4. Such a sad loss, I remember him racing the Renault and then the desultory year with Haas and Alan Jones.
    He always came across as a very likeable racer and it’s an old school loss.

  5. I met Patrick at a Goodyear day at Donington Park in 1983. He was a proper gentleman.

    Condolences to his family on his departure

  6. A true gentleman and greet friend to GV..
    Will always remember his first WC point in Mosport 1977, where GV debuted. His family from France
    attended and he was as excited as if he won the race !
    He also had great respect for track safety and assorted in helping laying out the stations for the course safety /rescue workers at the track in Montreal.

  7. I was working for the Jaguar (TWR) when Patrick was driving there , nice nice guy and the same nice guy in the F1 paddock whilst I was there in the 80,s great memories for sure sadly missed .

  8. Indeed sad news, one of those drivers you could just not like. An engaging smile and sportsman from a different age.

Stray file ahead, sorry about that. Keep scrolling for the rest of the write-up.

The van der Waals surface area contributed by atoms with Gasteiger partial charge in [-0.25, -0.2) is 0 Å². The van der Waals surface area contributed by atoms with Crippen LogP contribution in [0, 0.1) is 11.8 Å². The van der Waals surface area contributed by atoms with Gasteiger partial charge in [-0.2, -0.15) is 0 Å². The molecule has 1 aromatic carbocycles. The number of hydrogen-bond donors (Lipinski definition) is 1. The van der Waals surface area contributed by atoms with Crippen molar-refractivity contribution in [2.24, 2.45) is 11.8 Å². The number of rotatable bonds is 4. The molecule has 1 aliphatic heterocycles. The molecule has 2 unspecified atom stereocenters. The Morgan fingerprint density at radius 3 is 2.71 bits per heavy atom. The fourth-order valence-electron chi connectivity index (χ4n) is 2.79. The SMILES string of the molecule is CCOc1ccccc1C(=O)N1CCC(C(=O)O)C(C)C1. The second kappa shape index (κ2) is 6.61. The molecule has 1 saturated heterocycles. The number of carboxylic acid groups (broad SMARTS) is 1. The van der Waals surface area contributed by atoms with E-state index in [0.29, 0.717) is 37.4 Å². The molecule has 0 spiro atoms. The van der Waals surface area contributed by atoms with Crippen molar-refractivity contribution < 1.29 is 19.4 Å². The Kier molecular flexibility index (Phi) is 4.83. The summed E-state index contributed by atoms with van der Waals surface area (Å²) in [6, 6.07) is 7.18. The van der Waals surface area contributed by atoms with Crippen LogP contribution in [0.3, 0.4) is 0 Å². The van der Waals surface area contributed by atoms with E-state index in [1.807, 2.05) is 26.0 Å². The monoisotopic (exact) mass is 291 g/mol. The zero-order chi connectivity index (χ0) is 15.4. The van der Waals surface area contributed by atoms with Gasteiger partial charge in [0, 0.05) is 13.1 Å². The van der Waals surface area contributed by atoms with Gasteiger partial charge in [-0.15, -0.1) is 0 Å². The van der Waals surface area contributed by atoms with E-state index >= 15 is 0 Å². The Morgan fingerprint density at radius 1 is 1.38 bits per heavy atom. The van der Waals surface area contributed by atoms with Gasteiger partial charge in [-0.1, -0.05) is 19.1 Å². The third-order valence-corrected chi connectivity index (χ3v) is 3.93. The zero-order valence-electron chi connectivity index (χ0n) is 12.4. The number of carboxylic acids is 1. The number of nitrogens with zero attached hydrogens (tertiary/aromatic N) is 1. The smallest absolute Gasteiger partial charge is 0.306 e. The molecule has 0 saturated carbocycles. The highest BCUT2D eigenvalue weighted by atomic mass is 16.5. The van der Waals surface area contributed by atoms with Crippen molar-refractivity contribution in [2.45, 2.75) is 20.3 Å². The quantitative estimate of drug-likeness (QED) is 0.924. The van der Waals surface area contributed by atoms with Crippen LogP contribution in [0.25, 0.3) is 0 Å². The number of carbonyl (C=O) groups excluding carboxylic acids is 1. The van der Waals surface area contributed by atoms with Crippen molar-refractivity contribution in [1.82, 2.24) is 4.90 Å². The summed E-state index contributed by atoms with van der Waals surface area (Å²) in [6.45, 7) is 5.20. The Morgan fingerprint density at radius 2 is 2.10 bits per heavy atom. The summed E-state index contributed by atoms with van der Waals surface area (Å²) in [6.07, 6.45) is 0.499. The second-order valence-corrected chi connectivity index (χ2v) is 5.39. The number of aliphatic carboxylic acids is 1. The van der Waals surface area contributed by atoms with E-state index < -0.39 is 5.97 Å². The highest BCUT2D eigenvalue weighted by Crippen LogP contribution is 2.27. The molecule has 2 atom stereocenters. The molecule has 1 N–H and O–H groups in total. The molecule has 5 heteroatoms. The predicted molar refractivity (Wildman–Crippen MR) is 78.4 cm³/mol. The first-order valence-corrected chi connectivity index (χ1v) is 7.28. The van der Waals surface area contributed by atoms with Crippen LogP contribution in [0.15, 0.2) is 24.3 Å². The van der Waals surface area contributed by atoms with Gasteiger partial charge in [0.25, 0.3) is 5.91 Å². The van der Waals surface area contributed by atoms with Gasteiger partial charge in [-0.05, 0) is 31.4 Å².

If he was not tripped up by Keke Rosberg at Long Beach in 1983, you wonder if that inevitable win may not have given the confidence boost that seemed lack. Cest le vie as the Germans don’t say.

  9. An absolutely super bloke. In 1980 I did an interview with him prior to the Mosport Can Am race, I couldn’t shut him up and we went to about 25 minutes, Later in September we ran into each other waiting for the Metro in downtown Montreal on race morning for the GP, then walked onto Isle Notre Dame together. I told him where I liked to watch the race trackside (just behind the catch fencing between the exit of the hairpin and the old pits entrance), and sure enough about half an hour before the race Patrick turned up. I will NEVER forget the look on his face and the sheer joy on the first lap when he found that the cars passed no more tan 10 feet from us going balls out. He was like a little kid, cackling with glee and wiping his forehead in feigned terror.